Nothing like a good old fashioned chat? Getting your head around youth involvement in the modern world (guest blog)

Guest blog: Katie Wilson from MindTech

MindTech is based at the Institute of Mental Health in Nottingham: a centre focusing on the development, adoption and evaluation of new technologies for mental healthcare. Earlier this year we visited the Involvement Centre at Duncan Macmillan House to start talking about technology. We hope to visit again soon, bringing some technology with us so you can have a go.

We’ve recently received funding for some new work focused on children and young people’s (CYP) mental health and the role that technology can play in this. Consequently, we’ve been thinking about how best to involve CYP and this blog provides a summary of our thoughts.

Because of the nature of MindTech, our focus was initially on how to involve CYP in digital projects and ways of using digital tools to communicate with CYP. However, it dawned on us that whilst digital can play a useful role, it’s not the whole answer. Even if the solution is ultimately a digital one, e.g. an app or a website, often nothing beats getting together offline. So, what do you need to think about when engaging face to face with CYP?

Reconsider time and place

Be prepared to go to places where CYP hang out e.g. play areas, clubs, schools. Places where CYP feel more comfortable usually results in more meaningful engagement. Also remember that office hours don’t often work well for CYP. Traditional environments, e.g. board rooms, can be daunting for CYP, so if you need them to come to you, try to create a relaxed, informal atmosphere and allow room for break out and relaxation spaces.

Be creative

Think up activities that engage CYP in meaningful ways, whether this is writing, drawing, model making or small group work. You might also want to kick off and conclude with fun ice-breaker style activities as this gets everyone warmed up (and down!). It can be difficult for many CYP to maintain a regular commitment over a long period of time, so you might want to think about how best to structure involvement, e.g. you could consider task oriented groups.

Be representative

It’s easy to get excited when a group of CYP become involved in your project but don’t forget they’re not one homogenous group. The age range is broad and so are CYP’s ideas and needs.

Rethink meetings

It might be that you cannot avoid more traditional meetings entirely, but you can make them more inviting. There’s nothing wrong with an agenda as it helps everyone know what’s happening, but do keep it short and focused and include regular breaks. You could also consider a buddying scheme, either peer to peer or pairing CYP with an adult mentor. Discussions can easily become complex so try to summarise important points on a flipchart or something similar to give everyone a visual reference point. Ensure the chairman or facilitator knows how best to get the most out of CYP, including the ability to encourage participation without putting them on the spot, remembering to clarify jargon, and summarising people’s points and any actions arising. Jargon can become a big problem so you could give people red cards to hold up when they spot some jargon that needs clarification. If other adults are involved too, ensure they are adequately briefed.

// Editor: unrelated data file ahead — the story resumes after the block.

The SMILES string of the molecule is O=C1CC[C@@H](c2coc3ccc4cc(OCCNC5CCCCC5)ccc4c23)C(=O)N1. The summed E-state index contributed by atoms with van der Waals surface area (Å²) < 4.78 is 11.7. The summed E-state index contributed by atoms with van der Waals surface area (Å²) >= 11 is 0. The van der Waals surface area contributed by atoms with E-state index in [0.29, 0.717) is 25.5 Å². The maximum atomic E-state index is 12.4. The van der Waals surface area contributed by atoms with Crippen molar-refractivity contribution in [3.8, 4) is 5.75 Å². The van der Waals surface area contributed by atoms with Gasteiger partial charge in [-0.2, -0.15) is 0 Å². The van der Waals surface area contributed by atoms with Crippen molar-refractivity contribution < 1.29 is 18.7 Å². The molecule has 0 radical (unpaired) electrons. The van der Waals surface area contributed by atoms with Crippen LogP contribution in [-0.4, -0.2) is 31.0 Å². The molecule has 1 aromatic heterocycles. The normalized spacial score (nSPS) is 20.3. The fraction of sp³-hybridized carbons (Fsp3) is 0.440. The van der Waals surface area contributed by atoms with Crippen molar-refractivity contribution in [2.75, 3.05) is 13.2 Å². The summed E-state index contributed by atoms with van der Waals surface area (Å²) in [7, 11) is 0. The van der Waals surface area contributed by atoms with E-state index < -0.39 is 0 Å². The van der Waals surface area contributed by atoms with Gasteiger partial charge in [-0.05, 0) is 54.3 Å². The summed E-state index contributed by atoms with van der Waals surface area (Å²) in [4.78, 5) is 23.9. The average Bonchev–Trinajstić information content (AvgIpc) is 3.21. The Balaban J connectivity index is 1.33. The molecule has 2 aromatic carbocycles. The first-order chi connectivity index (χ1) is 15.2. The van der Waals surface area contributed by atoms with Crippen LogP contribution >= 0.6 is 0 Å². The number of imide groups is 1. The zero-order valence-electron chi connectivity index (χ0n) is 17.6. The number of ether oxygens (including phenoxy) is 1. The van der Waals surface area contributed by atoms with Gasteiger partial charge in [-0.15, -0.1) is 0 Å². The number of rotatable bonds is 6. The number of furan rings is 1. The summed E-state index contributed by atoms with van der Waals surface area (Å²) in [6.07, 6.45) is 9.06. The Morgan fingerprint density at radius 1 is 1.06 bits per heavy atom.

Build in adequate resources for development and support

It takes time to build trust so you need to factor in enough lead time to develop this. You should also be prepared to recruit more CYP than you think you need as turn out, and drop out, can be variable. You need to budget for adequate training, e.g. enabling CYP to run their own meetings, so ensure resources are in place for this. You’ll need to build in time for adequate briefing (clarifying what is expected and anything that might be sensitive or confidential and how to deal with it) and debriefing (minimising the risk of misunderstandings becoming big issues later on). Showing CYP they are valued is important: this might be ensuring you give thanks and recognition, such as emphasising a particularly pertinent contribution to the meeting. You also need to provide regular feedback about how involvement is making a difference. Keeping dialogue open between adults and CYP and allowing time to reflect on what’s working and what isn’t, is also critical. You might also want to consider small participation rewards.

We’ve realised that actually these principles are not new, nor are they rocket science; they’re just generally sound principles for involvement, whether this be for CYP or adults. Ultimately making your involvement strategy CYP friendly is making it friendlier to all of us!

NIHR MindTech Healthcare Technology Cooperative is a national centre, based at the Institute of Mental Health in Nottingham, focusing on the development, adoption and evaluation of new technologies for mental healthcare. It was established in 2013 and is funded by the National Institute for Healthcare Research. MindTech brings together healthcare professionals, researchers, industry and the public.

Katie Wilson is currently a member of the MindTech Reference Group. She has volunteered at the Rosewood Involvement Centre, and has been heavily involved with youth projects, including Right Here and The Site.

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